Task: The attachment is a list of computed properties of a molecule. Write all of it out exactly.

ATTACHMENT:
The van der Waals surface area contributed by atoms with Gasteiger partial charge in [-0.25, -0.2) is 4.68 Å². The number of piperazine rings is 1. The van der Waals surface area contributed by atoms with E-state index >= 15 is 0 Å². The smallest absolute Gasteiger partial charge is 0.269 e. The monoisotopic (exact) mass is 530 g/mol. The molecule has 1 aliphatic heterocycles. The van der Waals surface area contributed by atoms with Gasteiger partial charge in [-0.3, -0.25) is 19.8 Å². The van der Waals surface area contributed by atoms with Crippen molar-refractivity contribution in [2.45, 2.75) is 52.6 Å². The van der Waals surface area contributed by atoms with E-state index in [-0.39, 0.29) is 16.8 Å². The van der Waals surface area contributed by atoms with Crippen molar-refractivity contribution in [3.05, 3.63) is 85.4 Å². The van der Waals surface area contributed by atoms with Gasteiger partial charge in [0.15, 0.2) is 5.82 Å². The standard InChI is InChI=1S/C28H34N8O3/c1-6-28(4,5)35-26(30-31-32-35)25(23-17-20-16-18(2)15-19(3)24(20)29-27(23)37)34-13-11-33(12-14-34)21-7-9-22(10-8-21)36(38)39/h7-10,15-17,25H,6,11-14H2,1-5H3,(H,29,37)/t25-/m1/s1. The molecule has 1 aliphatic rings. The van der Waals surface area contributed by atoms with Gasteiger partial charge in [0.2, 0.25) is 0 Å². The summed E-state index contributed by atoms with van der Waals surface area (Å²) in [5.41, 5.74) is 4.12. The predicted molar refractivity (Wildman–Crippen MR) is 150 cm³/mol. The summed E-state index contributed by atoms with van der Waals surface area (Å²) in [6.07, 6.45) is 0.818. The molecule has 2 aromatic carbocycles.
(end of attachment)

The van der Waals surface area contributed by atoms with Gasteiger partial charge in [-0.25, -0.2) is 4.68 Å². The number of piperazine rings is 1. The van der Waals surface area contributed by atoms with E-state index >= 15 is 0 Å². The smallest absolute Gasteiger partial charge is 0.269 e. The monoisotopic (exact) mass is 530 g/mol. The molecule has 1 aliphatic heterocycles. The van der Waals surface area contributed by atoms with Gasteiger partial charge in [-0.3, -0.25) is 19.8 Å². The van der Waals surface area contributed by atoms with Crippen molar-refractivity contribution in [2.45, 2.75) is 52.6 Å². The van der Waals surface area contributed by atoms with E-state index in [-0.39, 0.29) is 16.8 Å². The van der Waals surface area contributed by atoms with Crippen molar-refractivity contribution in [3.05, 3.63) is 85.4 Å². The van der Waals surface area contributed by atoms with Gasteiger partial charge in [0.15, 0.2) is 5.82 Å². The standard InChI is InChI=1S/C28H34N8O3/c1-6-28(4,5)35-26(30-31-32-35)25(23-17-20-16-18(2)15-19(3)24(20)29-27(23)37)34-13-11-33(12-14-34)21-7-9-22(10-8-21)36(38)39/h7-10,15-17,25H,6,11-14H2,1-5H3,(H,29,37)/t25-/m1/s1. The molecule has 1 aliphatic rings. The van der Waals surface area contributed by atoms with Gasteiger partial charge in [0.2, 0.25) is 0 Å². The summed E-state index contributed by atoms with van der Waals surface area (Å²) in [5.41, 5.74) is 4.12. The predicted molar refractivity (Wildman–Crippen MR) is 150 cm³/mol. The summed E-state index contributed by atoms with van der Waals surface area (Å²) in [6.07, 6.45) is 0.818. The molecule has 2 aromatic carbocycles.